Imagine being captured by an invading army and then forced to watch as your captors torture and murder people you know as friends, neighbors, and countrymen. You are not only forced to witness these horrors, but to photograph them for your tormentors’ perverse records – knowing that yours will likely be the last photographs ever taken of these poor souls. Would you protest, knowing that you would be killed instantly and the atrocities would only continue? Or would you force yourself to snap photo after photo in order to create a record of the brutality for future generations?
This was the dilemma of Wilhelm Brasse, a 23-year-old Polish photographer who was sent to Auschwitz as a political prisoner in 1940. For five years, the Nazis forced Brasse, later nicknamed “the photographer of Auschwitz,” to photograph more than 40,000 prisoners in Auschwitz for “identity pictures” and to document such Nazi brutality as medical experiments on children. Brasse’s account of Auschwitz is presented in the Polish documentary “The Portraitist,” which was shown recently at New York City’s YIVO Institute for Jewish Research. Lori Schuldiner Schor, our fellowships administrator, and program officer Tony Rodriguez attended the screening and were amazed by the photography and story of Wilhelm Brasse, who recounted his story and feelings about what he did in the film.
“He recognized that generally he’d be photographing people and then they’d be killed,” Lori said, as she recalled the “haunting” film. “In some sense, this is what survived of them.”
In early January 1945, aware that the Russians were closing in on the camp the Nazis ordered Brasse to burn his photo lab and all the pictures he had taken during his time there. Brasse quickly extinguished the fire that had been set in the lab, saving what has become a definitive account of the horrors of Auschwitz. Some 40,000 pictures survived and are now archived at Yad Vashem in Israel and the Auschwitz-Birkenau State Museum in Poland.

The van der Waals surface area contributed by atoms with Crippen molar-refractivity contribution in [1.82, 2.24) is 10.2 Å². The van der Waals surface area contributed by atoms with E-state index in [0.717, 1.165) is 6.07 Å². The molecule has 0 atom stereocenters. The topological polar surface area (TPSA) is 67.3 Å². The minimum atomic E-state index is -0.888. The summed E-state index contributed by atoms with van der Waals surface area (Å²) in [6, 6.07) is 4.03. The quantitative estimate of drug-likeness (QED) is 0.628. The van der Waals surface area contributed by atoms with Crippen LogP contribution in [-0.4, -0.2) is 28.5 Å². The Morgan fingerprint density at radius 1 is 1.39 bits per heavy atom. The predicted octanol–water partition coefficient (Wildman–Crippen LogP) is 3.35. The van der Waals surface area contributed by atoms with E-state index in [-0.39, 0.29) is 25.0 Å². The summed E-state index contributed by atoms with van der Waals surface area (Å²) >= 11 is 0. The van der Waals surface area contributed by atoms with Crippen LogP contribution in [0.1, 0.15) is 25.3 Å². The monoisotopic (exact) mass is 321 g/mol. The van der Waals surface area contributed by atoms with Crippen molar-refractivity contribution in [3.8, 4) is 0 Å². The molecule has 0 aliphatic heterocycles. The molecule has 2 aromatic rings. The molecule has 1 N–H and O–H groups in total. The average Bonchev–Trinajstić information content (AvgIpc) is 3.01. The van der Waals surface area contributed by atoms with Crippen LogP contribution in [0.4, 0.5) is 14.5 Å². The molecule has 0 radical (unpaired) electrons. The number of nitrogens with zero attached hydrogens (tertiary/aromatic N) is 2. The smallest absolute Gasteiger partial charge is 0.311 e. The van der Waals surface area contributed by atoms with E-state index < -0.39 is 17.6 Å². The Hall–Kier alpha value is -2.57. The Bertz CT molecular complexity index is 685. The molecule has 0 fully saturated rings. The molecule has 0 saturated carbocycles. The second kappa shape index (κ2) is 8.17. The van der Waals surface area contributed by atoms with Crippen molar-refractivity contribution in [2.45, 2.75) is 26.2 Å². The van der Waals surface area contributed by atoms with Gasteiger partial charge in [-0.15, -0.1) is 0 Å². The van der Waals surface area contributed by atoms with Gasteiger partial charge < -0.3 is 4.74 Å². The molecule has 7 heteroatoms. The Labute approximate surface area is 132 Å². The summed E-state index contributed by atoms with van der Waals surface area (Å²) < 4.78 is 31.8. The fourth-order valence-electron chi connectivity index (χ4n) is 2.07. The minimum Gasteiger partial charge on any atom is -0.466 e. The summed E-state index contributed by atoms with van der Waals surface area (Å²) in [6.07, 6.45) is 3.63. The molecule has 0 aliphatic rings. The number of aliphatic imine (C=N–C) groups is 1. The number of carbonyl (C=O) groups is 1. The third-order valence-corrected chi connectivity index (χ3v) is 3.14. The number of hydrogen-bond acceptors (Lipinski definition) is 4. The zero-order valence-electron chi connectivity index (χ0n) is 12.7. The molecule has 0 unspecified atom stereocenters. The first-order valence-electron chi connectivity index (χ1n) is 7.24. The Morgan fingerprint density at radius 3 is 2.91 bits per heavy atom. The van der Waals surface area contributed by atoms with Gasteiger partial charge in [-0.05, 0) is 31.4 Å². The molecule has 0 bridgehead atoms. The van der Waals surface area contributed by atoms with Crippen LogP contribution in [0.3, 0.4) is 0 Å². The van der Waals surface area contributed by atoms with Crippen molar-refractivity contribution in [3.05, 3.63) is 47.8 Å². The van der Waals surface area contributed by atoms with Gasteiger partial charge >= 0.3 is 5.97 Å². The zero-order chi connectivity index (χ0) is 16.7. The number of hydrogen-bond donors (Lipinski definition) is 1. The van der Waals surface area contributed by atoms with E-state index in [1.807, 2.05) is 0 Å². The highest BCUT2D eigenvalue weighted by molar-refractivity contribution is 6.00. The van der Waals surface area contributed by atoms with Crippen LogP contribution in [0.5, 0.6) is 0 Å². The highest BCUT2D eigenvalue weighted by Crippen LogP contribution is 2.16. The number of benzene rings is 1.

As Lori watched and listened to Brasse’s testimony, she couldn’t help thinking how he could have continued photographing all of those atrocities. It was a survival technique for him to play that role, she said, and because of it he created part of the record, the testimonial of Auschwitz. But Brasse was so tortured by what he had done in the camps, Lori said, that he never went back to photography. “It was horrifying for him to do it, but in the end at least there was a record,” she said.
The Nazis wanted to document their horrific deeds in order to show their triumph, Tony explained, but in the end they sealed their own fates by providing evidence to war tribunals. Some, according to Tony, may question whether this photographic evidence should remain the domain of those bringing Nazi criminals to justice, or be released to the public – academics, museums, authors, and filmmakers. And what about concerns of privacy for the victims and the survivors depicted in these gruesome images?
Sensitivity should be balanced with the need for advancing education, according to Tony, and one should not be sacrificed for the other. “We have a responsibility to survivors, but we have a responsibility to the greater public as well,” he said. “And not exposing these things is of no help to anyone.”
The Holocaust is an extreme example of how a government can impose on the rights of its people, according to Tony, but there are varying levels of how this can happen and we need to be able to recognize them. Images like the ones Wilhelm captured are warnings to be mindful of current events and what government abuses of personal rights can lead to. “We probably won’t see the Holocaust again in the form it took in the 1940s, but that doesn’t mean that we won’t see variations of it – and we are now,” Tony said. “These kinds of films just make us aware of the possibilities.”
“The Portraitist” was written, directed, and edited by Irek Dobrowolski, and produced by Anna Dobrowolska for TVP1, Poland. It first aired in January 2006 and went on to win the Grand Prix “Golden Phoenix of Warsaw” award in the Warsaw International Film Festival’s “Jewish Motives” division, and the National Competition Silver “Lajkonik” at the 46th Krakow Film Festival. It has since been shown at film festivals across Europe and North America. To purchase a copy, visit the Auschwitz-Birkenau Museum website.